When the low, overcast sky was as bright as it was going to get, I decided I needed a break from the waves and explored the opposite, protected side of the point. The incoming tide had combined with the weather to form larger rogue waves, and one had drenched me from the top-down as it broke, giving me a wake-up call that this fishing can be dangerous if I let my guard down. The other side offered fewer options for getting to the water’s edge, but I did find a spot where I could crawl down to a protected lagoon. There was not a steep edge within casting range like the other side, but instead a shallow garden of boulders and weeds that was just deep enough to keep the bottom out of sight. I stood nearly thigh-deep on a piece of rock, with water waving the kelp around in gentle swirls against my legs. From there, I was able to cast to the backside of a rocky point that broke the current of the incoming tide and waves, creating a pocket of soft water, just like in a river. Since I’d already caught several schoolie-sized bass, I had renewed interest in hunting for a trophy. I snipped off the Clouser and tied on large brown-and-white Deceiver tied on a 4/0 hook, complete with large prism eyes that stared at me, as if in surprise, as I tightened down the knot. I pulled out some line and started making casts toward the point. In the calmer, clear water, I could watch the fly swim, hovering enticingly above the boulders with the bucktail and hackles waving seductively between long, slow strips.
After just a couple casts and as the fly approached the edge of rocks at my feet, a large striped bass, much bigger than I had yet seen, shot straight up off the bottom and came close enough to the fly to give it a quick kiss, then quickly turned on a dime, showing me its fat, white belly as it dove for to the safety of the bottom. I picked up the fly and shot it back out with a short cast to keep it in the water, hoping the fish regretted passing up the easy meal and might return. Frustrated but encouraged, I made many more casts without a follow, so I changed to the same fly but in chartreuse and white. I swam the fly through the surges of white water around the point, using fast strips, slow strips, and dead drifts. The tide had crept up, and I knew that I soon needed to retreat to higher ground. After a particularly large swell sloshed by, a large area in front of me was covered with soft white foam-like someone had just dumped a tank of dish soap into the Atlantic. Suddenly, behind my fly, I made out the outline of a giant fish at the surface, its back and dorsal fin poking through the foam. It was just about the largest striper I had ever seen – about the size of my leg. It turned sideways, and I saw the heavy, black lines down its side. It looked like it was eating my fly, and my fingers tightened around the cork grip and my fly line, anticipating a strike. Miraculously, I kept my nerves in check and did not pull the fly away, but made a strip, expecting to feel the heavyweight of the fish.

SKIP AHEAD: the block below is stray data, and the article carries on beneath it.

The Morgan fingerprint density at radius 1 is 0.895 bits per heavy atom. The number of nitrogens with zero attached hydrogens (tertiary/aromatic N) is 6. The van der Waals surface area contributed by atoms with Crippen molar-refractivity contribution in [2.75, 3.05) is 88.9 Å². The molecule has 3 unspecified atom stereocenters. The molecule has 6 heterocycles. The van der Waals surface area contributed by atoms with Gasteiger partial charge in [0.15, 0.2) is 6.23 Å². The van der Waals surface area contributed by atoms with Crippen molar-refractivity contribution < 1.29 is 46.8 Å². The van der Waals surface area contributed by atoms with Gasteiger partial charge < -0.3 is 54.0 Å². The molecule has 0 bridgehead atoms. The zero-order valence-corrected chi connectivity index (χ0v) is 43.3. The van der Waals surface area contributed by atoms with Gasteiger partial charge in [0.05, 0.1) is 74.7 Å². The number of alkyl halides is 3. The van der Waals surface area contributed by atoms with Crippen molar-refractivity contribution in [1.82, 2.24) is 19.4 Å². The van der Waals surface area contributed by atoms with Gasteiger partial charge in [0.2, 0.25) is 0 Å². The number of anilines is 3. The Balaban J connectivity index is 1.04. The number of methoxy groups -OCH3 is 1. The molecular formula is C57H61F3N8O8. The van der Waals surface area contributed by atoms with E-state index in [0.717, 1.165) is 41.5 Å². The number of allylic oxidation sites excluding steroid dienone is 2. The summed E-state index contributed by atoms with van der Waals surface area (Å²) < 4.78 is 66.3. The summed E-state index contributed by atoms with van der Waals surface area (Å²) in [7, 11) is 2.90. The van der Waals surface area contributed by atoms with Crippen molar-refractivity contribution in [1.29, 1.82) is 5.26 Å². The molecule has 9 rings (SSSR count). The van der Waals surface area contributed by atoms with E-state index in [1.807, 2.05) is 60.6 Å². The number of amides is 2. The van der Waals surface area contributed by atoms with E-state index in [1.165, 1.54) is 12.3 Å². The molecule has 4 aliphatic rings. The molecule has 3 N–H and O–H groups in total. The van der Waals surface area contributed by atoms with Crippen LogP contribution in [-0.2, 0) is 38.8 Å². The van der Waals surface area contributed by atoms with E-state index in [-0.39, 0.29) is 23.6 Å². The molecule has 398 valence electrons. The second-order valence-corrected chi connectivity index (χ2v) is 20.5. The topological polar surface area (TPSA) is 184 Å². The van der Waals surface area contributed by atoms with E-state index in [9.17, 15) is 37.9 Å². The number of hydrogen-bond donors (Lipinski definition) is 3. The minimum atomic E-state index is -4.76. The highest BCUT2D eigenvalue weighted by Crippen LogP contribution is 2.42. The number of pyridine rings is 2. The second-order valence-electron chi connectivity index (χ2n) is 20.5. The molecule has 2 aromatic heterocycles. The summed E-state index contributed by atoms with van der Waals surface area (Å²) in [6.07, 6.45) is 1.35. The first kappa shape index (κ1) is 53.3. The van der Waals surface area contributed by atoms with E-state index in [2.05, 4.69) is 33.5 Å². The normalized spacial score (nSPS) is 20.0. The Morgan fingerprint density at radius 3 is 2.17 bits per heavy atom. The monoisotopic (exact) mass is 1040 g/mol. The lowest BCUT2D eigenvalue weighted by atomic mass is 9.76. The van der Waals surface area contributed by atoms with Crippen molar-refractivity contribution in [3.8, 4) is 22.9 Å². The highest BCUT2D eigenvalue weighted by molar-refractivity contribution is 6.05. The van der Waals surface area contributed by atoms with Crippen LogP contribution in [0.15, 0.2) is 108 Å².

The strike never came. The fish dropped down in the water out of sight and dragged my heart with it. I gave a lonely moan of angst into the breeze, my only consolation being that I got to see the fish, knowing that monsters do in fact prowl those rocks.
I cast for a while more, not giving up until the tide forced me back up the rocks. As I walked through the campground to pack up and head home, thunder started rumbling again in the distance, and a few flashes on the horizon made me thankful I had gotten off the exposed point when I did. Soon, another downpour began, and as we packed up camp in the rain, the image of that giant bass kept swimming through my mind. It will continue to do so until I can again return to the rocky New England coast.